Oyama Creek water level crashing over the spillway.

Oyama Creek water level crashing over the spillway.

Lake Country restricts water use

Flooding compromises Lake Country water system, district asks users to stop irrigation immediately

Residents along Bottom Wood Lake Road and several connecting streets north of Lodge Road are bracing for potential flooding problems in the days ahead.

Middle Vernon Creek has already jumped its banks and the volume of water for the BottomWood Lake Road culvert near Mayrus Road is beyond what it can handle.

Residents along Mayrus along with other streets fronting the raging creek on Deidor, Reimche, Seymour, Wageman, Rogers and Woodsdale roads along with Turtle Bay Court have been placed on evacuation alert.

A Mayrus resident surveying the creek that had already washed away access to his driveway off Bottom Wood Lake Road said he expects the creek could rise up to another foot.

“It’s the perfect storm,” he said, citing the combination of a melting snowpack and sudden downpour bursts of rain last week.

Signs of Duck Lake at full pool and still taking on more runoff are evident by flooded fields visible from Highway 97 at the southern end of the lake.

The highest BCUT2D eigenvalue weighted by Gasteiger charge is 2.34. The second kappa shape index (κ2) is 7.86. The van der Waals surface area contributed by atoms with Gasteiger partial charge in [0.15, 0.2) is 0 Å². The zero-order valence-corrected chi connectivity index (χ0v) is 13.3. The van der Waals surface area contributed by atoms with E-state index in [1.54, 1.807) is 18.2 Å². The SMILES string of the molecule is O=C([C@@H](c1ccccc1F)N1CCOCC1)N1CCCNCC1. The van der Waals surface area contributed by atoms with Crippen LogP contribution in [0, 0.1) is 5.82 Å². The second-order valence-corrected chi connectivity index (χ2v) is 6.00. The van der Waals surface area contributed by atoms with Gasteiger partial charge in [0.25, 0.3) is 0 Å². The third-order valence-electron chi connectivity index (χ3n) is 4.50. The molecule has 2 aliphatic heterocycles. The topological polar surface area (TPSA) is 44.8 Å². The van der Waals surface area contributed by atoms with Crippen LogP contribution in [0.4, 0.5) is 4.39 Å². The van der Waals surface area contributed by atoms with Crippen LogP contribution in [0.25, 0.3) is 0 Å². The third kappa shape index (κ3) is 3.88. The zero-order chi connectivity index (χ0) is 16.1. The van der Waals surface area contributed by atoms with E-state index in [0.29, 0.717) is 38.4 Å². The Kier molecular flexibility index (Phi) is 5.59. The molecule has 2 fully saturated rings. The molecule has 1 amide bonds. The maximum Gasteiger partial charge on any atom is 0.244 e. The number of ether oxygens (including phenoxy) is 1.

Lake Country deputy fire chief Brent Penner said the rising lake levels as the runoff flows through the Okanagan Valley lake system are added cause for concern.

“The water has to go somewhere,” he said, citing potential concerns for waterfront properties along the Wood-Kalamalka-Okanagan Lake interconnectd system if the lakes exceed their full pool levels.

As a result of recent flooding, the District of Lake Country today issued an urgent water notice advising that citizens should restrict their water use to domestic use only. No outdoor irrigation.

“The flooding has compromised the Oyama Lake and Beaver Lake water supply,” said Greg Buchholz, Director of Infrastructure Services, so we are relying completely on the lower lakes and must restrict everyone to domestic uses of water until further notice.”

District water utility staff are continually assessing the systems and monitoring the flooding impacts to provide basic water service for potable supply and fire protection.

“Options are being explored to get the agricultural irrigation back in operation as soon as possible,” said Mayor James Baker. “Filling a sprayer is okay, but all farmers are being asked not to irrigate right now.”

The district advises all residents to turn off sprinkler systems and do not fill swimming pools.

Additionally, citizens are reminded that under no circumstances should they direct storm, ground or drainage water into the sanitary sewers. Directing inappropriate flows into the sewer system is overwhelming the system and could cause system failure and public health and environmental impacts. Illegal connections and discharges will be investigated as serious offenses with financial penalties.